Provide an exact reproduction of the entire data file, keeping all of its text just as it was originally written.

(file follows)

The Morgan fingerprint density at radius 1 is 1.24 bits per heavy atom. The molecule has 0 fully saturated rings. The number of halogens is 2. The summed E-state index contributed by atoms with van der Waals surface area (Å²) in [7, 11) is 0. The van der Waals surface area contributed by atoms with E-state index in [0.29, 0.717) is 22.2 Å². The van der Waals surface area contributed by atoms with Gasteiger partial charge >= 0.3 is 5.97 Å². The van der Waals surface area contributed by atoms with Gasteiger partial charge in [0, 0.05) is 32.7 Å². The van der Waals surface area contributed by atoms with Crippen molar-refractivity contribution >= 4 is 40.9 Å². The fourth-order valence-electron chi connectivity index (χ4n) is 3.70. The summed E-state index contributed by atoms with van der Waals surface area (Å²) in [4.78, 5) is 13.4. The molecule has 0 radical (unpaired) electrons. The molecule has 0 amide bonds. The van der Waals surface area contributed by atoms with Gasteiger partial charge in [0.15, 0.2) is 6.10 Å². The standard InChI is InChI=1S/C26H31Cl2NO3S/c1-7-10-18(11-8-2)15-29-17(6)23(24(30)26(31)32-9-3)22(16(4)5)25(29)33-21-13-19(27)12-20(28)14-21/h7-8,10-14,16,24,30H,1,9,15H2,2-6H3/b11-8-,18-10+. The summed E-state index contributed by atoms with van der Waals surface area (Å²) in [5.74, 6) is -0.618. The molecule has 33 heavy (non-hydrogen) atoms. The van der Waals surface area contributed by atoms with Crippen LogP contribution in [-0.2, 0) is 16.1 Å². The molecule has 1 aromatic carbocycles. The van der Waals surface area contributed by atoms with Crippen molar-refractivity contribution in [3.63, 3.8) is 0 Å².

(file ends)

The Morgan fingerprint density at radius 1 is 1.24 bits per heavy atom. The molecule has 0 fully saturated rings. The number of halogens is 2. The summed E-state index contributed by atoms with van der Waals surface area (Å²) in [7, 11) is 0. The van der Waals surface area contributed by atoms with E-state index in [0.29, 0.717) is 22.2 Å². The van der Waals surface area contributed by atoms with Gasteiger partial charge >= 0.3 is 5.97 Å². The van der Waals surface area contributed by atoms with Gasteiger partial charge in [0, 0.05) is 32.7 Å². The van der Waals surface area contributed by atoms with Crippen molar-refractivity contribution >= 4 is 40.9 Å². The fourth-order valence-electron chi connectivity index (χ4n) is 3.70. The summed E-state index contributed by atoms with van der Waals surface area (Å²) in [4.78, 5) is 13.4. The molecule has 0 radical (unpaired) electrons. The molecule has 0 amide bonds. The van der Waals surface area contributed by atoms with Gasteiger partial charge in [0.15, 0.2) is 6.10 Å². The standard InChI is InChI=1S/C26H31Cl2NO3S/c1-7-10-18(11-8-2)15-29-17(6)23(24(30)26(31)32-9-3)22(16(4)5)25(29)33-21-13-19(27)12-20(28)14-21/h7-8,10-14,16,24,30H,1,9,15H2,2-6H3/b11-8-,18-10+. The summed E-state index contributed by atoms with van der Waals surface area (Å²) in [5.74, 6) is -0.618. The molecule has 33 heavy (non-hydrogen) atoms. The van der Waals surface area contributed by atoms with Crippen LogP contribution in [-0.2, 0) is 16.1 Å². The molecule has 1 aromatic carbocycles. The van der Waals surface area contributed by atoms with Crippen molar-refractivity contribution in [3.63, 3.8) is 0 Å².